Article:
Cardiac Contusion



Summary

  • Infrequent, occasionally serious injury seen in blunt chest injuries
  • Clinically significant complications include hypotension and arrhythmias

Prevalence

  • 15% of significant blunt chest injury patients who present to the ED
  • 3 - 56% of significant blunt chest injuries
  • 14% of of blunt chest trauma autopsies

Causes

  • Deceleration force
  • Direct pressure myocardium
  • Increased intrathoracic pressure and shearing force
  • Patchy myocyte necrosis & transmural haemorrhage
  • Right ventricle (60%)
  • LV output falls (up to 40%)
    • Reduced preload
    • Reduced LV compliance
    • May last weeks
  • Histology more haemorrhage than AMI (with distinct boundary)
    • Patchy necrosis, oedema and scar formation
    • "Giant capillary sinusoids" (Epicardial > sub-endocardial perfusion)
    • ⇓ contractility, ⇑ EDP

Complications

  • Ventricular dysfunction and arrhythmia:
    • 24 hours (91% within 48 hours)
  • Associated coronary vessel and valvular injury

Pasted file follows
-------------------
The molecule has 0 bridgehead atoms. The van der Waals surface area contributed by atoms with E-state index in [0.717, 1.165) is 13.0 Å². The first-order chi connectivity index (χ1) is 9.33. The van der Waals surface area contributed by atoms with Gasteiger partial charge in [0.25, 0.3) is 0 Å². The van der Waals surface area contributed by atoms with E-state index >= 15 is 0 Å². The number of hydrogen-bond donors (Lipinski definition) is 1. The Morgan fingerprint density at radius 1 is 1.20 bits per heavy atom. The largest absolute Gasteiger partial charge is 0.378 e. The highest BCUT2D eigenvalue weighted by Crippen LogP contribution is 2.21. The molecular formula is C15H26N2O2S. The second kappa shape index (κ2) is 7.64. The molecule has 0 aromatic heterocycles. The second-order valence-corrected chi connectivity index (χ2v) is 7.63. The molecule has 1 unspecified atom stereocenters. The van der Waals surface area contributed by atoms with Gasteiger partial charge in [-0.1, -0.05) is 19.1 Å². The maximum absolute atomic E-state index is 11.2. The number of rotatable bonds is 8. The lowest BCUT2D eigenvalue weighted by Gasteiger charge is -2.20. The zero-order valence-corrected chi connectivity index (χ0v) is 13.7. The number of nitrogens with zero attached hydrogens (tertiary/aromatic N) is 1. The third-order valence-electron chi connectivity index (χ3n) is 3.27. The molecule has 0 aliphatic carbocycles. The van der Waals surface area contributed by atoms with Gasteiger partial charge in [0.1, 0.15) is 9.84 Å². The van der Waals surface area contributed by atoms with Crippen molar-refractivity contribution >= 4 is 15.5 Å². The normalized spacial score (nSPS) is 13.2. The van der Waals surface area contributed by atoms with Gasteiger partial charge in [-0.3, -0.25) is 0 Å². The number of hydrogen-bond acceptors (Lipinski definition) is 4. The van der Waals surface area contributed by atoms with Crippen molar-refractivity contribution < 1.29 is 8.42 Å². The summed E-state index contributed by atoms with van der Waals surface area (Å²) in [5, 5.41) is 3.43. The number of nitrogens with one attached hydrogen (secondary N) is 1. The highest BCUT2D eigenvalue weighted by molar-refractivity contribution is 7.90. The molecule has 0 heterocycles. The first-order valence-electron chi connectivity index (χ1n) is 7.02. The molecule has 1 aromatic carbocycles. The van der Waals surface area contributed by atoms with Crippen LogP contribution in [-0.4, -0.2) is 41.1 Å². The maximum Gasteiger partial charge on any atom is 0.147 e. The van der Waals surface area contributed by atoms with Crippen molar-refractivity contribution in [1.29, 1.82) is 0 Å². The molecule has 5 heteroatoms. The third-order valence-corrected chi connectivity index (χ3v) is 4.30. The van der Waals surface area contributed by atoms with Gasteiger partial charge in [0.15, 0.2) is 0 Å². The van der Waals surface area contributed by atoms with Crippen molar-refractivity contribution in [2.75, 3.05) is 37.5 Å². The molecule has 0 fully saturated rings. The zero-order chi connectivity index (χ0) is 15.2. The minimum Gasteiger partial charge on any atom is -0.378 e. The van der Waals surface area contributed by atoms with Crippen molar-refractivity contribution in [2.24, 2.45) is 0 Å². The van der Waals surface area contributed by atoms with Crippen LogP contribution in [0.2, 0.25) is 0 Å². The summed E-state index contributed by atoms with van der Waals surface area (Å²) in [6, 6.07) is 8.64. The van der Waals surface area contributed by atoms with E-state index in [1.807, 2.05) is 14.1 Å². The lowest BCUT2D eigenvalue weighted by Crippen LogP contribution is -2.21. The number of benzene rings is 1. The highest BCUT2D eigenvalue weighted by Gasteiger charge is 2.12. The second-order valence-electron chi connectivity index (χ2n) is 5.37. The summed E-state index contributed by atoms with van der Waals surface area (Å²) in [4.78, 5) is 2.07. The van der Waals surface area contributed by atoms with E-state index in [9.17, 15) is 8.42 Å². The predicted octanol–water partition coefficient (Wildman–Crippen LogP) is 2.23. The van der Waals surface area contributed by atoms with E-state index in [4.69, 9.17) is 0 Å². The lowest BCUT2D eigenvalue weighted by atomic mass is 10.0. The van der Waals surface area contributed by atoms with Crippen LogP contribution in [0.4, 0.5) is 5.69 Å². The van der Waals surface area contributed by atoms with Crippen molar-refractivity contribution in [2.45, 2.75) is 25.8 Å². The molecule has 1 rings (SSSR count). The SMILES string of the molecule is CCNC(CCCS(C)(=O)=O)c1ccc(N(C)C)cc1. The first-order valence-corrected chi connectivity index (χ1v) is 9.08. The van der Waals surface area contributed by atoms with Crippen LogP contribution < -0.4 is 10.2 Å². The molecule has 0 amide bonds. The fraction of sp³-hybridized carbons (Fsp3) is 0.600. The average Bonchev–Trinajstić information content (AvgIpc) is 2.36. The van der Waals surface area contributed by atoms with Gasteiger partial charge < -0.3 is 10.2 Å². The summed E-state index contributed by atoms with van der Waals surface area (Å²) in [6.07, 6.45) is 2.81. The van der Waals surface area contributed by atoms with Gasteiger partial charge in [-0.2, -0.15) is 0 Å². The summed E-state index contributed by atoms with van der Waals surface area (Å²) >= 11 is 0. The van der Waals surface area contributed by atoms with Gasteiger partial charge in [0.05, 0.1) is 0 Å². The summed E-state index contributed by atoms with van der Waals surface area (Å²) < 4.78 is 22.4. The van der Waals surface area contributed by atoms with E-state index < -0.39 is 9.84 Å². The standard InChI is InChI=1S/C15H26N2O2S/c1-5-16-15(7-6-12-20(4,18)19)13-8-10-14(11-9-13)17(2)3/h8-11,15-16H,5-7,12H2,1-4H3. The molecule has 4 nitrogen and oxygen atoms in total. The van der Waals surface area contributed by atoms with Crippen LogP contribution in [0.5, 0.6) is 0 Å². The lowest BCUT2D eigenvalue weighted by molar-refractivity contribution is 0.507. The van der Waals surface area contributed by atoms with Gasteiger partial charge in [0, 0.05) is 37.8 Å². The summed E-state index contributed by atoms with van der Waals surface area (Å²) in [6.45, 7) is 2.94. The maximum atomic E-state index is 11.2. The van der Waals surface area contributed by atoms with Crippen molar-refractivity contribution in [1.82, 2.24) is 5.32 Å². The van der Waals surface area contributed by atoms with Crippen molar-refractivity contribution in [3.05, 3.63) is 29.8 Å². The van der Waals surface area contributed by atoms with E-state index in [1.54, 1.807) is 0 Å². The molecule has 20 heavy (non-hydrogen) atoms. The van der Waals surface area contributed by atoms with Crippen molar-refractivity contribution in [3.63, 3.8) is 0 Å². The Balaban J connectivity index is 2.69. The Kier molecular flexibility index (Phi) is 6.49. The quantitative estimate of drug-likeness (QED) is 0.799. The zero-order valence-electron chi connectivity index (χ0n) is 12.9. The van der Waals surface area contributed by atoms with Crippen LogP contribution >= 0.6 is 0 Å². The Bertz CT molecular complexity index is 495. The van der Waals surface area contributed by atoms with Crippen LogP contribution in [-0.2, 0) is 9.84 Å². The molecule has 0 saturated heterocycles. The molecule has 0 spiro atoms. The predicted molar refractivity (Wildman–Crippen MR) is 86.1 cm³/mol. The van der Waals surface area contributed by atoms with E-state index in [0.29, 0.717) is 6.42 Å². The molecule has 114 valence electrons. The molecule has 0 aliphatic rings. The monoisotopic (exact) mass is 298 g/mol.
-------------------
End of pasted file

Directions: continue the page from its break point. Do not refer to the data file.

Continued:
Key Clinical Features

  • Significant blunt chest trauma
  • Chest pain, SOB, Palpitations
  • Haemodynamic instability

Algorithm


Treatment and management

  • High index of suspicion
  • Treat hypovolaemia (beware Spinal / Obstructive causes)
  • Suspect cardiac conusion if persistent lhypotension and no clear haemorrhage
  • Early CVP
  • ALS periarrest guidelines
  • Monitor for 24 hours if ECG morphology or rhythm disturbances
  • Biochemical abnormalities should be actively managed
  • Early echocardiography
  • Avoid anaesthesia and DC cardioversion if possible
  • Careful inotrope support

Investigations

  • ECG and TnI in all
  • TTE or TOE if above positive

ECG findings

  • Pericarditis like ST elevation
  • Long QTc
  • RBBB
  • AV nodal abN

Echo findings

  • RV Dilatation
  • Segmental hypokinesis
  • Beware other pathology

Content by Dr Íomhar O' Sullivan 16/08/04. Last updated by Dr Khaled Khalifa, Dr Conor Deasy, Dr ÍOS 21/06/21